NSW Farmers says Australia is at a “critical juncture” in terms of how it recovers from the COVID-19 pandemic, but says removing barriers in agriculture production will help put the nation back in the black. Exports are a key to recovery from COVID-19, along with many other crucial factors.
To set out how best to address these obstacles, the association has produced an eight-point COVID-19 Recovery and Reform Plan, which you can download here.
Agriculture currently contributes around $11.9 billion to the NSW economy with this figure forecast to grow to $30 billion by 2030, with a national target of $100 billion.
NSW Farmers’ President James Jackson says not only can agriculture help recoup losses from the pandemic, it can also add more to the economy if certain barriers to growth are minimised or removed.
“Export ‘engine’ industries – like agriculture, food and fibre – will play a critical role in bringing in income from overseas to Australia to enable us to pay down government debts and rebuild our economy. The faster we grow our export industries, the less debt we will be passing on to future generations.NSW Farmers’ President James Jackson
Mr Jackson says this current period represents great opportunities to make structural improvements that will substantially lift productivity.
“We’re at a critical juncture. The NSW and federal governments need to be aware of where and how productivity can be improved in agriculture, and we will play an integral role in providing those insights,” Mr Jackson said.
So what needs to happen for a recovery from COVID-19?
NSW Farmers says it all starts with strengthening supply chains and improving infrastructure.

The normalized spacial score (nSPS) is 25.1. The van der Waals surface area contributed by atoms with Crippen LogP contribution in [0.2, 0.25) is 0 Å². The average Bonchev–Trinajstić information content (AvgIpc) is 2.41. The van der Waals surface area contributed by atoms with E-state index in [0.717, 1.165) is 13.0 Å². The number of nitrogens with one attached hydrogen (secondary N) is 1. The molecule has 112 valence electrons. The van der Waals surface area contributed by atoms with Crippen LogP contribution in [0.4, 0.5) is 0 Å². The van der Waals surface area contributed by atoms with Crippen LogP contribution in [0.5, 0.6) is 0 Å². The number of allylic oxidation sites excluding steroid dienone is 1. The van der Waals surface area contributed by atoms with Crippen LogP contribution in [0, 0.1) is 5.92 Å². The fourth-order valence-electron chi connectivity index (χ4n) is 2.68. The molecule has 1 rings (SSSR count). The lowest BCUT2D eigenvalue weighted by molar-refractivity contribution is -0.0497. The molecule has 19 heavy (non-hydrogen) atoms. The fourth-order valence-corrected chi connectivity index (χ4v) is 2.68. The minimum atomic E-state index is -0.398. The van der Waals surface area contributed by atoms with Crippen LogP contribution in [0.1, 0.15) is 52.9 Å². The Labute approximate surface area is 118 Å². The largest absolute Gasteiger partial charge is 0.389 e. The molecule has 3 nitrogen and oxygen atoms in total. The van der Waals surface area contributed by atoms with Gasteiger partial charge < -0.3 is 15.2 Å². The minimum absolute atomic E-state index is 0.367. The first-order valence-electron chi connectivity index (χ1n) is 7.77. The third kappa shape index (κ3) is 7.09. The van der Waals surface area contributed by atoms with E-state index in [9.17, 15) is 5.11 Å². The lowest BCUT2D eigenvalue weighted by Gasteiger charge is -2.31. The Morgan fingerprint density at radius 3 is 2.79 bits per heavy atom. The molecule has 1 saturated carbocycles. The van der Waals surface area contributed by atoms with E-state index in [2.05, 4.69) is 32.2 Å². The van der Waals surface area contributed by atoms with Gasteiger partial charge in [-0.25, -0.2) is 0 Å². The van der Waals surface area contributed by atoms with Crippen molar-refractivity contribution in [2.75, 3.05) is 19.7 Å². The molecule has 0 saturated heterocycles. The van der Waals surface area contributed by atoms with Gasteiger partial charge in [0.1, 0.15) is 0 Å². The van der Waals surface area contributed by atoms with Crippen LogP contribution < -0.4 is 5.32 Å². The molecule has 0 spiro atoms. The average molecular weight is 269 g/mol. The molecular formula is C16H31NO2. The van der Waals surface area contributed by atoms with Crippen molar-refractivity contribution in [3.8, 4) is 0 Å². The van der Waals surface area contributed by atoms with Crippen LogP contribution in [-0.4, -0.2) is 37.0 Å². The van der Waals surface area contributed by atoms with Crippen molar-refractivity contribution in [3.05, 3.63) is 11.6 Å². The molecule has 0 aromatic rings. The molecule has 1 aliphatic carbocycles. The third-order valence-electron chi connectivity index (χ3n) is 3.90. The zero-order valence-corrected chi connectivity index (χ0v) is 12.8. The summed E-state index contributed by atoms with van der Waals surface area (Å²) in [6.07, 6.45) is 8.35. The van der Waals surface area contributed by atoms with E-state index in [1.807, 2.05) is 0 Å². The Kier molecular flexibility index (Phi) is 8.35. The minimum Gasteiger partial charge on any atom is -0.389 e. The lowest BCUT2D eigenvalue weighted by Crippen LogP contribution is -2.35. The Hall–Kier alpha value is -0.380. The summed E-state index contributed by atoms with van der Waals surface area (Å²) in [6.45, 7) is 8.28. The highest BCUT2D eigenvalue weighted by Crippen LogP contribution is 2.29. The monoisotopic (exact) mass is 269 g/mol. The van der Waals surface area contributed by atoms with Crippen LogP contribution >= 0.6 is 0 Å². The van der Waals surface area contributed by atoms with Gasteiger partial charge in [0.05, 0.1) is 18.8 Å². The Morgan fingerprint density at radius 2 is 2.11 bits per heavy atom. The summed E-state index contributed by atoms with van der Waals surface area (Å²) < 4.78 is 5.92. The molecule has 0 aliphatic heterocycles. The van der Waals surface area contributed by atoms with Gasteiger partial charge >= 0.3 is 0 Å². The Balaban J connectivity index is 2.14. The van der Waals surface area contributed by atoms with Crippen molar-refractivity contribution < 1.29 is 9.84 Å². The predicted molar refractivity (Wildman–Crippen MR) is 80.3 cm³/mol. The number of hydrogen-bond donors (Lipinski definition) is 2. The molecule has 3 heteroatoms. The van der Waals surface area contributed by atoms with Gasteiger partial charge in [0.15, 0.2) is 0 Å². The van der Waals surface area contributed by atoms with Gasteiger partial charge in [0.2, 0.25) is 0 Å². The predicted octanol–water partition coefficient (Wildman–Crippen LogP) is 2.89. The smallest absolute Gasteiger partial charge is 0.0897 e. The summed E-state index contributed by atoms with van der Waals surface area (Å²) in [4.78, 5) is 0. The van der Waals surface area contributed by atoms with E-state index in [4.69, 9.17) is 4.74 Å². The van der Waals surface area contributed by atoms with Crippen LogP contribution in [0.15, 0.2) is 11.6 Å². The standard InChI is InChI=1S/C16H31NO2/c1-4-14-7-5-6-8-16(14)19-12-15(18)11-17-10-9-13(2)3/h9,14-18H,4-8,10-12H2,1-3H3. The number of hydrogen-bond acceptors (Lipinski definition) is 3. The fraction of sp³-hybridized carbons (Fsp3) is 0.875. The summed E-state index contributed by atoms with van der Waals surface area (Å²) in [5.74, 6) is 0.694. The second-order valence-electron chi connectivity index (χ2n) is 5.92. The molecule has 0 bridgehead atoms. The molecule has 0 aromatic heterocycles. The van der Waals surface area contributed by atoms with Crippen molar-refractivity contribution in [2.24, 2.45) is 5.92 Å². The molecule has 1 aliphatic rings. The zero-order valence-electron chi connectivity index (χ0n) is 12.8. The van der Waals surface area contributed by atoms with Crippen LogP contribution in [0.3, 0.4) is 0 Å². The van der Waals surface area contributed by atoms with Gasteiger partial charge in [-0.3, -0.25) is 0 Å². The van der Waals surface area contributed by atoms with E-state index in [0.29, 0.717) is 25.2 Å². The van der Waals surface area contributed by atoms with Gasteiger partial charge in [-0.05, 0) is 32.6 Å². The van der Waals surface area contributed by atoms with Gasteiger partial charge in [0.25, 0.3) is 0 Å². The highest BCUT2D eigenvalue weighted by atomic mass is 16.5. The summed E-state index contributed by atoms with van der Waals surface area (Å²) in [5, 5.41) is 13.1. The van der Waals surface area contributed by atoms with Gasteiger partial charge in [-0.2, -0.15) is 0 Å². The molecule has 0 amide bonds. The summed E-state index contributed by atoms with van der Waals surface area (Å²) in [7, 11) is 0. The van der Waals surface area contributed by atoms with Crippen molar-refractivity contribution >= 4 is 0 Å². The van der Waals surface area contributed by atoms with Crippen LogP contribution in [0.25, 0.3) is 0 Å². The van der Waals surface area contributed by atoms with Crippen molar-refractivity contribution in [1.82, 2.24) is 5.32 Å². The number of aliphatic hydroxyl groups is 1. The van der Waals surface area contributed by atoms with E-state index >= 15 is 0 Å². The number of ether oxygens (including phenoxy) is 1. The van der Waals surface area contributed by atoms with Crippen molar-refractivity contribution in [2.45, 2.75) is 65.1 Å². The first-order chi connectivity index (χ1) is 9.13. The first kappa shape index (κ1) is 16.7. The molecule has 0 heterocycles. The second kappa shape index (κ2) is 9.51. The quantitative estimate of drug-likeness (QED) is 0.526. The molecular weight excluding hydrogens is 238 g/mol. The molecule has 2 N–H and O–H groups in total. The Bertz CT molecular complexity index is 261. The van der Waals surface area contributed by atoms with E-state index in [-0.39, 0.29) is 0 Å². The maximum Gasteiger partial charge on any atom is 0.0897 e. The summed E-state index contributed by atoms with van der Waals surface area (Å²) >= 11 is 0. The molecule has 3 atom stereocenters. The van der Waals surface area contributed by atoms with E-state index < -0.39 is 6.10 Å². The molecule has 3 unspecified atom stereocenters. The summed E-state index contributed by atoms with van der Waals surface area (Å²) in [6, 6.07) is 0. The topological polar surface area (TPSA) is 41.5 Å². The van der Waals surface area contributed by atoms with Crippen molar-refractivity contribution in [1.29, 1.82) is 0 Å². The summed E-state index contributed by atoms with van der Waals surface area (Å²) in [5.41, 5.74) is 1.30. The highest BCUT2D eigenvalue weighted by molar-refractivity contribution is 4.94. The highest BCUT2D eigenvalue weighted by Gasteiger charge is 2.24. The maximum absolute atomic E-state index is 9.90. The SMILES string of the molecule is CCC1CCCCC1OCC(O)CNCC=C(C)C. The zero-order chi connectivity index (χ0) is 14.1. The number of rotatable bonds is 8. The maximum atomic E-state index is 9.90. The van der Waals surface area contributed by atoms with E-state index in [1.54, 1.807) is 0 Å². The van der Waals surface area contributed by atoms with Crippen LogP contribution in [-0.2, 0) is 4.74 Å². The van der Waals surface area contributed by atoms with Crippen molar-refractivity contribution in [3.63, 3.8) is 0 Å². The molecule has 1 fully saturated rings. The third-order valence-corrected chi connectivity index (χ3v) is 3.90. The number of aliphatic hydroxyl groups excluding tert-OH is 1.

The key take-outs of the plan include:
- Road improvements between Sydney and the Central West so fresh produce can reach Sydney Airport and other export hubs like the Western Sydney Airport in under three hours;
- Securing a Right To Farm;
- Creating fair and competitive supply chains;
- Driving premium products and value adding;
- Improving and expanding market opportunities;
- Building vibrant regions; and
- Achieving water and environmental reforms.
Mr Jackson said upgrades to the Great Western Highway across the Blue Mountains are also crucial.
“We note the Coalition commitment in 2019 to significantly upgrade the Great Western Highway across the Blue Mountains. This upgrade must be fast-tracked with funding certainty so tunnels, bypasses and multi-lane carriageways can be constructed,” Mr Jackson said.
“Certainty of movement across the NSW road network will be critical for supply surety, and will reduce the heavy burden of transport costs.”
Regional freight hubs
Mr Jackson said the infrastructure upgrades should also include the creation of regional freight hubs which will further improve efficiencies.
“New opportunities for localised regional freight hubs will aid regional job creation and improve efficiency of delivering freight to distribution centres, including to air and sea ports,” Mr Jackson said.
A copy of the report can be found here.
NSW Farmers’ vision hits the mainstream
NSW Farmers vision for how the association plans to grow back post-COVID also hit the mainstream media last week with its eight-point plan published in The Daily Telegraph newspaper.
In the column, Mr Jackson said that if COVID-19 had taught us anything, it was the high-value of being a self-reliant and food producing state.
“During the height of the pandemic in March, it was a pleasure to tell panic stricken shoppers that “farmers had their back” by reminding them that little had changed at the farm gate,” he wrote.
“The cows were still being milked and the eggs were still being laid.
“The crops were still being sown, orchards were still bearing fruit and unlike many other parts of the world access to the best produce available was never jeopardised.”
In the column, Mr Jackson goes on to reflect on the tough conditions faced by farmers through drought, fire and flood and how now after all of that a bumper harvest appears to be on its way.
Livestock prices at all-time high
The COVID Recovery Plan reflects the key lessons learned during the pandemic – namely, never to take for granted the importance of local food production and strong supply chains.
“We believe NSW can do this with upgrades to road and rail infrastructure directly connecting our food hubs with domestic and international markets,” Mr Jackson said.